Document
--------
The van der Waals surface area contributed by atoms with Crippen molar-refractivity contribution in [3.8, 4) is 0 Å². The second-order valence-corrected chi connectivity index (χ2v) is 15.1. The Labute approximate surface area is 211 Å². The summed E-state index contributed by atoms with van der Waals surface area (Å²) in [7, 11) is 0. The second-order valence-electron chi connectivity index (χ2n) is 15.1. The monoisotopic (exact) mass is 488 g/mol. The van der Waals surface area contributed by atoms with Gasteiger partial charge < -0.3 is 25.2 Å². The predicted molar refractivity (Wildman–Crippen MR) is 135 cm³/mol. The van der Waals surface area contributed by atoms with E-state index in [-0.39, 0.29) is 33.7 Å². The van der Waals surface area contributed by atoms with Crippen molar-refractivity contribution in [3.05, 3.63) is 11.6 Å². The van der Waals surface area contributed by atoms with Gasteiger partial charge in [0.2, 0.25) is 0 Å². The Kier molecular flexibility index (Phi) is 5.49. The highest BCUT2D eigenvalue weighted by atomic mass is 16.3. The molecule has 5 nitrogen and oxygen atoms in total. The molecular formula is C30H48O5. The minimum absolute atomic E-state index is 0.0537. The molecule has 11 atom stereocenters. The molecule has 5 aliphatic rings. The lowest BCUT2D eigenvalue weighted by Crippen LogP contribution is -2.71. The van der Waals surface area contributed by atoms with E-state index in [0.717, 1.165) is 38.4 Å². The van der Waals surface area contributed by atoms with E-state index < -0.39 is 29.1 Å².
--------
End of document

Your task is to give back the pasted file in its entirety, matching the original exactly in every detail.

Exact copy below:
The van der Waals surface area contributed by atoms with Crippen molar-refractivity contribution in [3.8, 4) is 0 Å². The second-order valence-corrected chi connectivity index (χ2v) is 15.1. The Labute approximate surface area is 211 Å². The summed E-state index contributed by atoms with van der Waals surface area (Å²) in [7, 11) is 0. The second-order valence-electron chi connectivity index (χ2n) is 15.1. The monoisotopic (exact) mass is 488 g/mol. The van der Waals surface area contributed by atoms with Gasteiger partial charge < -0.3 is 25.2 Å². The predicted molar refractivity (Wildman–Crippen MR) is 135 cm³/mol. The van der Waals surface area contributed by atoms with E-state index in [-0.39, 0.29) is 33.7 Å². The van der Waals surface area contributed by atoms with Crippen molar-refractivity contribution in [3.05, 3.63) is 11.6 Å². The van der Waals surface area contributed by atoms with Gasteiger partial charge in [0.2, 0.25) is 0 Å². The Kier molecular flexibility index (Phi) is 5.49. The highest BCUT2D eigenvalue weighted by atomic mass is 16.3. The molecule has 5 nitrogen and oxygen atoms in total. The molecular formula is C30H48O5. The minimum absolute atomic E-state index is 0.0537. The molecule has 11 atom stereocenters. The molecule has 5 aliphatic rings. The lowest BCUT2D eigenvalue weighted by Crippen LogP contribution is -2.71. The van der Waals surface area contributed by atoms with E-state index in [0.717, 1.165) is 38.4 Å². The van der Waals surface area contributed by atoms with E-state index < -0.39 is 29.1 Å².